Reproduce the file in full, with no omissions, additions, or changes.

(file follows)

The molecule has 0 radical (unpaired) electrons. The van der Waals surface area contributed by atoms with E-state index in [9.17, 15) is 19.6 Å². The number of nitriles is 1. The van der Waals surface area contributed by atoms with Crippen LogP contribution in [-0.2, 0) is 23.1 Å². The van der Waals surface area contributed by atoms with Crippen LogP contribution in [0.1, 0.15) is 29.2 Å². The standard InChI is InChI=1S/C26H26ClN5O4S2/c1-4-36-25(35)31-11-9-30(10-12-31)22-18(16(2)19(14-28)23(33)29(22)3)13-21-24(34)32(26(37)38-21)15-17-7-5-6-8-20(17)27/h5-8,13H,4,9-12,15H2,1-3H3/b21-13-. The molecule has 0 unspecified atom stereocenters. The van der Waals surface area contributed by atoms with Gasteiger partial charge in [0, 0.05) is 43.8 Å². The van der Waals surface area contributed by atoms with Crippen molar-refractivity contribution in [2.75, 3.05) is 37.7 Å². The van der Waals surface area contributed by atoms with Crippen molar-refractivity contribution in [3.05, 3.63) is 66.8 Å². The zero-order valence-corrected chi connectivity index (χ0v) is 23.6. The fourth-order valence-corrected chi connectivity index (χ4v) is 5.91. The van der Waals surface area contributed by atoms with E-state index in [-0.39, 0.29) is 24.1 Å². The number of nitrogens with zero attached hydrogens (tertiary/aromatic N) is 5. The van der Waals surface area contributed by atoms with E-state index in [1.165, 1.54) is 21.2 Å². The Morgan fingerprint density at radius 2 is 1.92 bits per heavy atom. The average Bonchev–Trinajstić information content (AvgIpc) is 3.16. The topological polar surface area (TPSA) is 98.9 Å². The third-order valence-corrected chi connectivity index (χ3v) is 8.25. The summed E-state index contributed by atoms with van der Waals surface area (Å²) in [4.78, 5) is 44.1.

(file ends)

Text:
The molecule has 0 radical (unpaired) electrons. The van der Waals surface area contributed by atoms with E-state index in [9.17, 15) is 19.6 Å². The number of nitriles is 1. The van der Waals surface area contributed by atoms with Crippen LogP contribution in [-0.2, 0) is 23.1 Å². The van der Waals surface area contributed by atoms with Crippen LogP contribution in [0.1, 0.15) is 29.2 Å². The standard InChI is InChI=1S/C26H26ClN5O4S2/c1-4-36-25(35)31-11-9-30(10-12-31)22-18(16(2)19(14-28)23(33)29(22)3)13-21-24(34)32(26(37)38-21)15-17-7-5-6-8-20(17)27/h5-8,13H,4,9-12,15H2,1-3H3/b21-13-. The molecule has 0 unspecified atom stereocenters. The van der Waals surface area contributed by atoms with Gasteiger partial charge in [0, 0.05) is 43.8 Å². The van der Waals surface area contributed by atoms with Crippen molar-refractivity contribution in [2.75, 3.05) is 37.7 Å². The van der Waals surface area contributed by atoms with Crippen molar-refractivity contribution in [3.05, 3.63) is 66.8 Å². The zero-order valence-corrected chi connectivity index (χ0v) is 23.6. The fourth-order valence-corrected chi connectivity index (χ4v) is 5.91. The van der Waals surface area contributed by atoms with E-state index in [-0.39, 0.29) is 24.1 Å². The number of nitrogens with zero attached hydrogens (tertiary/aromatic N) is 5. The van der Waals surface area contributed by atoms with E-state index in [1.165, 1.54) is 21.2 Å². The Morgan fingerprint density at radius 2 is 1.92 bits per heavy atom. The average Bonchev–Trinajstić information content (AvgIpc) is 3.16. The topological polar surface area (TPSA) is 98.9 Å². The third-order valence-corrected chi connectivity index (χ3v) is 8.25. The summed E-state index contributed by atoms with van der Waals surface area (Å²) in [4.78, 5) is 44.1.